Our continued blog series with advice on how to avoid an only-following-instructions type electronic Contract Manufacturer, and leveraging a successful partnership with a transparent and proactive electronic contract manufacturer.
In last week’s blog post “A CM with an Engineering Team that offers manufacturability recommendations” we offered the second tip in how to avoid landing another only-following-instructions type CM. Here’s our third tip:
A CM that has close relationships with their preferred suppliers, especially for custom components
If your CM isn’t open and communicative about the suppliers that they are using to source the components needed to put together your product; that’s a huge red flag! Not only should you be aware of the suppliers used, you should also be included in the procurement process to help ensure that everyone is on the same page. Taking it one step further, your CM should leverage any internal engineering and assembly experience with their custom suppliers in order to help solve any design or manufacturability concerns that will impact production.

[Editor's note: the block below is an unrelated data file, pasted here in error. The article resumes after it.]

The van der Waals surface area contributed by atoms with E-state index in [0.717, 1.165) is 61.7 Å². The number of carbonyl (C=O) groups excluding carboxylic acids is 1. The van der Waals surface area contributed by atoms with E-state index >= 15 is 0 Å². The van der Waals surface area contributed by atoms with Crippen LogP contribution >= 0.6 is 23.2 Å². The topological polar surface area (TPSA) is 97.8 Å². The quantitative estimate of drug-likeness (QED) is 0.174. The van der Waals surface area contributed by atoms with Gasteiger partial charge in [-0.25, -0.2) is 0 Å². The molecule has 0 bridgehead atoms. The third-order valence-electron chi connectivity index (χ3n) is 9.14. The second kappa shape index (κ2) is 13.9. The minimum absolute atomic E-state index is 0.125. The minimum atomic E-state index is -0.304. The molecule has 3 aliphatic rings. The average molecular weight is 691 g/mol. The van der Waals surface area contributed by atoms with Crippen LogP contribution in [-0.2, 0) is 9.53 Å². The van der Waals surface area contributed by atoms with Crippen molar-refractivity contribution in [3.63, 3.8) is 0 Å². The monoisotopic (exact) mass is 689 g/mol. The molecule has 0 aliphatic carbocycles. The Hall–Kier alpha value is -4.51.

Recently, we had a customer drastically increase their monthly volumes on an aiming systems product with a custom battery connector. In smaller quantities, we were able to hand place this part prior to oven reflow. However, when the quantities increased ten-fold, it was no longer feasible for a hand operation. In cooperation with our customer, our Engineering Team proposed a design tweak to the battery contact that would allow it to be placed in our high-speed surface mount operation. In collaboration with our customer and the battery contact manufacturer, we not only developed a Surface Mount Technology (SMT) version of the part that could be supplied in reels, but also helped the customer update their design to accommodate the new SMT soldering requirements. Both our customer and the component manufacturer were pleased and surprised by our initiative to identify a solution. They were used to working with CMs that would “complain about the situation, but not actually fix it!”
Be sure to tune in next week for our final recommendation on how to best identify a solutions-oriented CM.